Norfolk GP practice and CCG win awards for opioid painkiller campaigns
NHS Great Yarmouth and Waveney Clinical Commissioning Group (CCG) and one of their local GP practices, East Norfolk Medical Practice, have been successful in winning awards for their work to reduce the use of strong opioid painkillers for patients with long-term pain.
The CCG launched its #OpioidAware campaign in December 2018. The campaign came after figures showed more than 2,000 deaths in England and Wales during 2016 involved an opioid. At the same time, use of the drugs was increasing, with GPs in England prescribing 23.8m opioid-based painkillers in 2017 – 10 million more than in 2007.
Entered into the “Addressing problematic polypharmacy’ category of the 2019 PrescQIPP Awards, an industry event which sets the benchmark for medicines management in the UK., they were recognised for having successfully taken the Great Yarmouth and Waveney area from being the highest percentage of high-dose opioids in the UK in April 2017 to the 62nd ranked prescriber in August 2019.
Michael Dennis, head of medicines optimisation at Great Yarmouth and Waveney CCG, said:
“Specialists used to believe that opioids were useful in the treatment of long-term pain but it is now known that this is not the case. If patients are on a high dose opioid and are still in pain then it is not of benefit and the side effects, which include reduced quality of life and increased risk of early death, outweigh any potential benefits.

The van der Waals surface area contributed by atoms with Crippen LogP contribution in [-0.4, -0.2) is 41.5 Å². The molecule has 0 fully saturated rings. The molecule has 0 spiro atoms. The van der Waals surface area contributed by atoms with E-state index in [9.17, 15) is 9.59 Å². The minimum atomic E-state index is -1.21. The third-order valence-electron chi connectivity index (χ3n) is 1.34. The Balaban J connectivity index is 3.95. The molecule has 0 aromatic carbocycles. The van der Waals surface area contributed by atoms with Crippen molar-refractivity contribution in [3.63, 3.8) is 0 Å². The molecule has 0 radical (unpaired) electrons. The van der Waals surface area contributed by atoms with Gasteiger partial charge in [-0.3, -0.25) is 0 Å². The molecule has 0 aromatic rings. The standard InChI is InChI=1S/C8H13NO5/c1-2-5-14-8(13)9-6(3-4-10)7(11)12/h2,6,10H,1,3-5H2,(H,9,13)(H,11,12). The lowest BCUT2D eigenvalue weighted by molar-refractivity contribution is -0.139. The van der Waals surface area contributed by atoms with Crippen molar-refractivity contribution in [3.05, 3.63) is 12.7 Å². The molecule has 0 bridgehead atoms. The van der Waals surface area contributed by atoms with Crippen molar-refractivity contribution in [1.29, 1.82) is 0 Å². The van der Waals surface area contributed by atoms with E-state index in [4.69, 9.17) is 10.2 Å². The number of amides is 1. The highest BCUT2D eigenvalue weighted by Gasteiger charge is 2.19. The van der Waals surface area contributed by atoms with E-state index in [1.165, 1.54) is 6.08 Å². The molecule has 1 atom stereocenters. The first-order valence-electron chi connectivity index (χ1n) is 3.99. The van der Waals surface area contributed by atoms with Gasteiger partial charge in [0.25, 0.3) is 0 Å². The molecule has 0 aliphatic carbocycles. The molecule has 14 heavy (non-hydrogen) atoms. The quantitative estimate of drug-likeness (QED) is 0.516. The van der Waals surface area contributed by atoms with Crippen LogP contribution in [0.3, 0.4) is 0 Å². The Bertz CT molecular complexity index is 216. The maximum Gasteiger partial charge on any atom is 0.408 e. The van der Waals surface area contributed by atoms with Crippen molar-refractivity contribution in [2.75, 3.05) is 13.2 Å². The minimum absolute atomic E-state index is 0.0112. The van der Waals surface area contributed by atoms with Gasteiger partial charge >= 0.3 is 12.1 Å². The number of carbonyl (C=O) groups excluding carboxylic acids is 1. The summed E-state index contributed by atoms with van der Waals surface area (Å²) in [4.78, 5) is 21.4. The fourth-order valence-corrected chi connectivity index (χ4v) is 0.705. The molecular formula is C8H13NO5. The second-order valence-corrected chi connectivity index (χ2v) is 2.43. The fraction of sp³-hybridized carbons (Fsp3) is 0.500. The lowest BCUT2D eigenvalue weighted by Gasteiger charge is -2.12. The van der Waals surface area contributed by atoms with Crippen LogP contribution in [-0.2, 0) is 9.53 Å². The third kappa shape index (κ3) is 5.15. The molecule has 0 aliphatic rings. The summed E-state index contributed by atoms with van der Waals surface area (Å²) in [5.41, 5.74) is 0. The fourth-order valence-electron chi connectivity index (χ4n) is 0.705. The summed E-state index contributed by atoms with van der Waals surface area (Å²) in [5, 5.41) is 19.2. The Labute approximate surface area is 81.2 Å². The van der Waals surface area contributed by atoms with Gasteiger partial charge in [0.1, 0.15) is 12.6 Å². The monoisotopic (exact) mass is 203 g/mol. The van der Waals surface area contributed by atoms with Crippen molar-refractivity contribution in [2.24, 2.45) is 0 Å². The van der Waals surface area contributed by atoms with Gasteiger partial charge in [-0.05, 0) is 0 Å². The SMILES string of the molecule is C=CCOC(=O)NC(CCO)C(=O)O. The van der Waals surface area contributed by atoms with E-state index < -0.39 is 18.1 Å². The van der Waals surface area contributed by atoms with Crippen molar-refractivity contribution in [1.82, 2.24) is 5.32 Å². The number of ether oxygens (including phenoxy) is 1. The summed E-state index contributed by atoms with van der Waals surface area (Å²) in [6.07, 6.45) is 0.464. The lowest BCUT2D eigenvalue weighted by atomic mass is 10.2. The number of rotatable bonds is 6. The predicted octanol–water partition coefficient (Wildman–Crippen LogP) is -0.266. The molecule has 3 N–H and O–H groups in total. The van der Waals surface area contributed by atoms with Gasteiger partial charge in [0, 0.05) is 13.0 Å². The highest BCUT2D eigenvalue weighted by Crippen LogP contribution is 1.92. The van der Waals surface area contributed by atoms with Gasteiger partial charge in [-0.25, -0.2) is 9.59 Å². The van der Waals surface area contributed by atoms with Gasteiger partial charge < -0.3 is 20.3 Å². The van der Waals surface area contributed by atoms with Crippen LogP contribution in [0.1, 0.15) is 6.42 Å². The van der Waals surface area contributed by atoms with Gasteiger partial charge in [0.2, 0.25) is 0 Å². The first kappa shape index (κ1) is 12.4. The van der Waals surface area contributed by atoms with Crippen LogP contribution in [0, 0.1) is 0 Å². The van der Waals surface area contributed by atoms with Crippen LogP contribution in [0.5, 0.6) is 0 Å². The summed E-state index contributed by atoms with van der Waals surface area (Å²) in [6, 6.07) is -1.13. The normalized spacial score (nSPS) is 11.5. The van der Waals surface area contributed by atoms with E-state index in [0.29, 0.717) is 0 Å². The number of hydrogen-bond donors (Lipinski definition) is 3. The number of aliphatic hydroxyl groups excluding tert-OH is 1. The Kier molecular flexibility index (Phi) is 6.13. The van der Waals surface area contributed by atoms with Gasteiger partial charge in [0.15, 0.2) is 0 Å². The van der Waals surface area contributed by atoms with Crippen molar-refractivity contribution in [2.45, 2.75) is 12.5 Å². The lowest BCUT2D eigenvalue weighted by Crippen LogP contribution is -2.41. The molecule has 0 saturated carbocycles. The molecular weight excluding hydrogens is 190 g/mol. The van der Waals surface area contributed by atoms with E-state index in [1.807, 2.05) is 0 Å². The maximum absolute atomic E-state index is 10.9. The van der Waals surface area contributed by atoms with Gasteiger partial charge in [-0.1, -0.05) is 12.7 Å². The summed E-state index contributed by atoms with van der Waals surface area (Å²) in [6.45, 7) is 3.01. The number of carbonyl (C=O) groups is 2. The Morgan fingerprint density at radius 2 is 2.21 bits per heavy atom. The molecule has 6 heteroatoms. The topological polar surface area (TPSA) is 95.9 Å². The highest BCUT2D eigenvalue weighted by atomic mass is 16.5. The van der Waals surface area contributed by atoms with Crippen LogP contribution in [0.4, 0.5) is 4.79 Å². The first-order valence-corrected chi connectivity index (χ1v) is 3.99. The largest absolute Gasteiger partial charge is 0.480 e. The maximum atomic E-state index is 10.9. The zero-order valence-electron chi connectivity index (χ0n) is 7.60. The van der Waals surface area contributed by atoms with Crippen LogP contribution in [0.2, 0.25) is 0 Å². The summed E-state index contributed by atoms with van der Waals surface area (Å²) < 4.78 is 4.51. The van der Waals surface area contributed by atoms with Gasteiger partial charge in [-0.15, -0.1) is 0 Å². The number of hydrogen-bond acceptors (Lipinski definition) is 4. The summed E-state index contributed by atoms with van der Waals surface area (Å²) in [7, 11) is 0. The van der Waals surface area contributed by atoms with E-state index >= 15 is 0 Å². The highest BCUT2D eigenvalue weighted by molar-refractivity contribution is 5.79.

“We are delighted to receive this award in recognition for reducing the reliance of patients on high-dose opioids in our area. High-dose opioids can cause a range of different side effects, such as lethargy, memory problems, reduced sex drive and even premature death, they are also highly addictive, which means that people can become reliant on them very quickly.”
“Reducing the amount of high-dose opioids we prescribe will have a positive impact on people’s lives. I would like to pay tribute to our dedicated and passionate team of staff who have helped us to raise awareness of these issues and who have supported the CCG and its patients in making these reductions.
“We would advise anyone who is taking these strong painkillers to make an appointment with their GP or practice pharmacist to discuss reducing their dose safely. It is important to do this slowly and under medical supervision, as stopping opioids suddenly is dangerous.
East Norfolk Medical Practice (ENMP) which covers four surgeries in the Great Yarmouth area was shortlisted in the ‘Patient safety’ category of the same awards.
Their project aims to reduce inappropriate combinations of prescribed opioids, gabapentinoids (pregabalin and gabapentin), which are used to treat nerve pain, and benzodiazepines (diazepam, temazepam and lorazepam), which are used to treat anxiety and insomnia.
This involved the creation of special clinics for patients on these combinations of medicines led by a GP and a patient welfare manager who looks at people holistically including their wider social needs such as housing, employment, and benefits. These patients are also followed up by the patient welfare manager to ensure they attend their appointments on a monthly basis to help support them with their medication reduction.
Dr Ailsa Sheldon, a GP Partner at ENMP said: “We are delighted to have won this award. The aim of these special clinics is to reduce the prescribing of high-dose opioids and to improve our patients’ quality of life. This approach is unique as far as we know as it encompasses holistic care by tackling both medical and social needs leading to better outcomes for our patients.”
Issued by Ian Wakefield email@example.com on behalf of the Norfolk and Waveney CCGs.